So, perhaps it was no surprise that I should have continued to cherish classical antiquity as the period that most stirred and inspired me. When I came to write my first work of history, Rubicon, I chose a subject that had been particularly close to the hearts of the philosophes: the age of Cicero. The theme of my second, Persian Fire, was one that even in the 21st century was serving Hollywood, as it had served Montaigne and Byron, as an archetype of the triumph of liberty over despotism: the Persian invasions of Greece.

The years I spent writing these studies of the classical world – living intimately in the company of Leonidas and of Julius Caesar, of the hoplites who had died at Thermopylae and of the legionaries who had triumphed at Alesia – only confirmed me in my fascination: for Sparta and Rome, even when subjected to the minutest historical inquiry, did not cease to seem possessed of the qualities of an apex predator. They continued to stalk my imaginings as they had always done – like a tyrannosaur.

Yet giant carnivores, however wondrous, are by their nature terrifying. The longer I spent immersed in the study of classical antiquity, the more alien and unsettling I came to find it. The values of Leonidas, whose people had practised a peculiarly murderous form of eugenics, and trained their young to kill uppity Untermenschen by night, were nothing that I recognised as my own; nor were those of Caesar, who was reported to have killed a million Gauls and enslaved a million more. It was not just the extremes of callousness that I came to find shocking, but the lack of a sense that the poor or the weak might have any intrinsic value. As such, the founding conviction of the Enlightenment – that it owed nothing to the faith into which most of its greatest figures had been born – increasingly came to seem to me unsustainable.

“Every sensible man,” Voltaire wrote, “every honourable man, must hold the Christian sect in horror.” Rather than acknowledge that his ethical principles might owe anything to Christianity, he preferred to derive them from a range of other sources – not just classical literature, but Chinese philosophy and his own powers of reason. Yet Voltaire, in his concern for the weak and oppressed, was marked more enduringly by the stamp of biblical ethics than he cared to admit. His defiance of the Christian God, in a paradox that was certainly not unique to him, drew on motivations that were, in part at least, recognisably Christian.

“We preach Christ crucified,” St Paul declared, “unto the Jews a stumbling block, and unto the Greeks foolishness.” He was right. Nothing could have run more counter to the most profoundly held assumptions of Paul’s contemporaries – Jews, or Greeks, or Romans. The notion that a god might have suffered torture and death on a cross was so shocking as to appear repulsive. Familiarity with the biblical narrative of the Crucifixion has dulled our sense of just how completely novel a deity Christ was. In the ancient world, it was the role of gods who laid claim to ruling the universe to uphold its order by inflicting punishment – not to suffer it themselves.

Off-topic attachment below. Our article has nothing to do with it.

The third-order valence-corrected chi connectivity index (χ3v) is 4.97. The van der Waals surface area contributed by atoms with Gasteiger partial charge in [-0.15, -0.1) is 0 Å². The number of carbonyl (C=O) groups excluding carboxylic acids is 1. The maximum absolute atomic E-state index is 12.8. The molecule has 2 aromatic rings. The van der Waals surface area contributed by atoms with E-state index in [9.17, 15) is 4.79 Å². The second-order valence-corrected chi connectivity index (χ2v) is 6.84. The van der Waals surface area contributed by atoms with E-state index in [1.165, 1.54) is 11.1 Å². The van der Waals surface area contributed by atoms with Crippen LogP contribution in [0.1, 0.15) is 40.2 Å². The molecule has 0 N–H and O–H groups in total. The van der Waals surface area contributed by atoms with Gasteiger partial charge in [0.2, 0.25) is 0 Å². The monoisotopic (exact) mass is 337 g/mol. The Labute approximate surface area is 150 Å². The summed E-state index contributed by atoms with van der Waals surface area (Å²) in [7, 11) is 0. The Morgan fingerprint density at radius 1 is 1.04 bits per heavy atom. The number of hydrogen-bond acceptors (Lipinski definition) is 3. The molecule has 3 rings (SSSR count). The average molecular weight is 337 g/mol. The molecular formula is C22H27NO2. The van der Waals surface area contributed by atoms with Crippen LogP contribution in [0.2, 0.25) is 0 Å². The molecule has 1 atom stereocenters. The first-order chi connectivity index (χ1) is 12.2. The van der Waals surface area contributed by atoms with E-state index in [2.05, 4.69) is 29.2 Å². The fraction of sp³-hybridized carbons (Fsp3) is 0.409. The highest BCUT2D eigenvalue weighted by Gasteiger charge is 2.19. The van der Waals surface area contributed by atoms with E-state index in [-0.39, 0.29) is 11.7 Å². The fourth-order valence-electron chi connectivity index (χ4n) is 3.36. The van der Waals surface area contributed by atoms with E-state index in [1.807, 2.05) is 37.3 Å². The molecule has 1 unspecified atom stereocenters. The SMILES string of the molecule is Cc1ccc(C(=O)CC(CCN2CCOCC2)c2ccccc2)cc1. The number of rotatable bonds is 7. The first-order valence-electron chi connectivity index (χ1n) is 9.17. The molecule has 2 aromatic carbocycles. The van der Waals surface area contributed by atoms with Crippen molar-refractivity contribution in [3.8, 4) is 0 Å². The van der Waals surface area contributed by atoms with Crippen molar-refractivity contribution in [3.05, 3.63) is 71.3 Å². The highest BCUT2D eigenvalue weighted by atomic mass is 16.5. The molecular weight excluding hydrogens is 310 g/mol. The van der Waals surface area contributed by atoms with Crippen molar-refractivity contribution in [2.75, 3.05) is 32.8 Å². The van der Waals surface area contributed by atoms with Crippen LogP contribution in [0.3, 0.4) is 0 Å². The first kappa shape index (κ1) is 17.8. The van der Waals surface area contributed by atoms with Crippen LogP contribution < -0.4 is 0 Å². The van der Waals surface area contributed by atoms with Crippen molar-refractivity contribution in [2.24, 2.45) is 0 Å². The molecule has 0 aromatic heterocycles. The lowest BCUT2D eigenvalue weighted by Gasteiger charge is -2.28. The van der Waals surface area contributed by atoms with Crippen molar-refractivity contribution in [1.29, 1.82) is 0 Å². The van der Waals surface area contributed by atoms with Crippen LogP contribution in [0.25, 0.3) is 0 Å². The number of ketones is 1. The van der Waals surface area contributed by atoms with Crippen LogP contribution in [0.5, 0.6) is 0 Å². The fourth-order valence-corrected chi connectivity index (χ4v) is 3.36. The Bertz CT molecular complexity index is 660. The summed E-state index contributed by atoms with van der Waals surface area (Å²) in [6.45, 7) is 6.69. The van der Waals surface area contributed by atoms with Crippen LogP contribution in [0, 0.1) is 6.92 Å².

Today, even as belief in God fades across the West, the countries that were once collectively known as Christendom continue to bear the stamp of the two-millennia-old revolution that Christianity represents. It is the principal reason why, by and large, most of us who live in post-Christian societies still take for granted that it is nobler to suffer than to inflict suffering. It is why we generally assume that every human life is of equal value. In my morals and ethics, I have learned to accept that I am not Greek or Roman at all, but thoroughly and proudly Christian. (more…)

Published in: on September 18, 2016 at 5:30 am  Comments (5)  
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The Man in the High Castle

 

 

 

Also when they shall be afraid of that which is high, and fears shall be in the way, and the almond tree shall flourish, and the grasshopper shall be a burden, and desire shall fail: because man goeth to his long home, and the mourners go about the streets:

Ecclesiastes 12:5

 

The late Philip K. Dick, paranoid, left-leaning, mentally ill and drug abuser, was nevertheless a science fiction writer of pure genius.  His book The Man in the High Castle (1962) introduced me as a boy to the genre of alternate history, with his unforgettable evocation of a United States divided by the victorious Axis powers of Nazi Germany and Imperial Japan.  One of the main plot devices in the book is a novel The Grasshopper Lies Heavy which posits an alternate reality in which the Allies won World War II.  Like most of Dick’s work, the book suggests that the dividing line between alternate realities can be very thin.

 

“The Nazis have no sense of humor, so why should they want television? Anyhow, they killed most of the really great comedians. Because most of them were Jewish. In fact, she realized, they killed off most of the entertainment field. I wonder how Hope gets away with what he says. Of course, he has to broadcast from Canada. And it’s a little freer up there. But Hope really says things. Like the joke about Goring . . . the one where Goring buys Rome and has it shipped to his mountain retreat and then set up again. And revives Christianity so his pet lions will have something to—”

(more…)

Published in: on July 18, 2016 at 5:30 am  Comments Off on The Man in the High Castle